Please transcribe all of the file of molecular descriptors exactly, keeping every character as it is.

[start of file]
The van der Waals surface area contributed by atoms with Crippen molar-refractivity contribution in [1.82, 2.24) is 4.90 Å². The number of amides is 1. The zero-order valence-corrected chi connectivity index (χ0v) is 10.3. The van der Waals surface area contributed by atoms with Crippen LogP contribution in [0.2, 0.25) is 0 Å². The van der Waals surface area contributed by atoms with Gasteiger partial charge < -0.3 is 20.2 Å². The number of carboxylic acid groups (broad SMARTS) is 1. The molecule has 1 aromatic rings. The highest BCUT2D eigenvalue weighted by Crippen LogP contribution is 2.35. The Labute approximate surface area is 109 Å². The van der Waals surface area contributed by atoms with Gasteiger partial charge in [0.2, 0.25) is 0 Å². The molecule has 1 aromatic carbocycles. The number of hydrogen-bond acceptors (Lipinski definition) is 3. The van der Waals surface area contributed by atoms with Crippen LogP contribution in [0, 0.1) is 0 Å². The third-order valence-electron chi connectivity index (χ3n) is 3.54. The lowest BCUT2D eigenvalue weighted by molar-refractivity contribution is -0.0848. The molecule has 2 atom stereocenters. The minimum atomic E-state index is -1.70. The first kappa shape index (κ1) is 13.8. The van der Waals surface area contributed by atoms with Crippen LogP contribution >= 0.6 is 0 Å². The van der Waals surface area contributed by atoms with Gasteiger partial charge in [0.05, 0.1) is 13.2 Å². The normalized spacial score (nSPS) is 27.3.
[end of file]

The van der Waals surface area contributed by atoms with Crippen molar-refractivity contribution in [1.82, 2.24) is 4.90 Å². The number of amides is 1. The zero-order valence-corrected chi connectivity index (χ0v) is 10.3. The van der Waals surface area contributed by atoms with Crippen LogP contribution in [0.2, 0.25) is 0 Å². The van der Waals surface area contributed by atoms with Gasteiger partial charge < -0.3 is 20.2 Å². The number of carboxylic acid groups (broad SMARTS) is 1. The molecule has 1 aromatic rings. The highest BCUT2D eigenvalue weighted by Crippen LogP contribution is 2.35. The Labute approximate surface area is 109 Å². The van der Waals surface area contributed by atoms with Gasteiger partial charge in [0.2, 0.25) is 0 Å². The molecule has 1 aromatic carbocycles. The number of hydrogen-bond acceptors (Lipinski definition) is 3. The van der Waals surface area contributed by atoms with Crippen LogP contribution in [0, 0.1) is 0 Å². The third-order valence-electron chi connectivity index (χ3n) is 3.54. The lowest BCUT2D eigenvalue weighted by molar-refractivity contribution is -0.0848. The molecule has 2 atom stereocenters. The minimum atomic E-state index is -1.70. The first kappa shape index (κ1) is 13.8. The van der Waals surface area contributed by atoms with Crippen LogP contribution >= 0.6 is 0 Å². The van der Waals surface area contributed by atoms with Gasteiger partial charge in [0.05, 0.1) is 13.2 Å². The normalized spacial score (nSPS) is 27.3.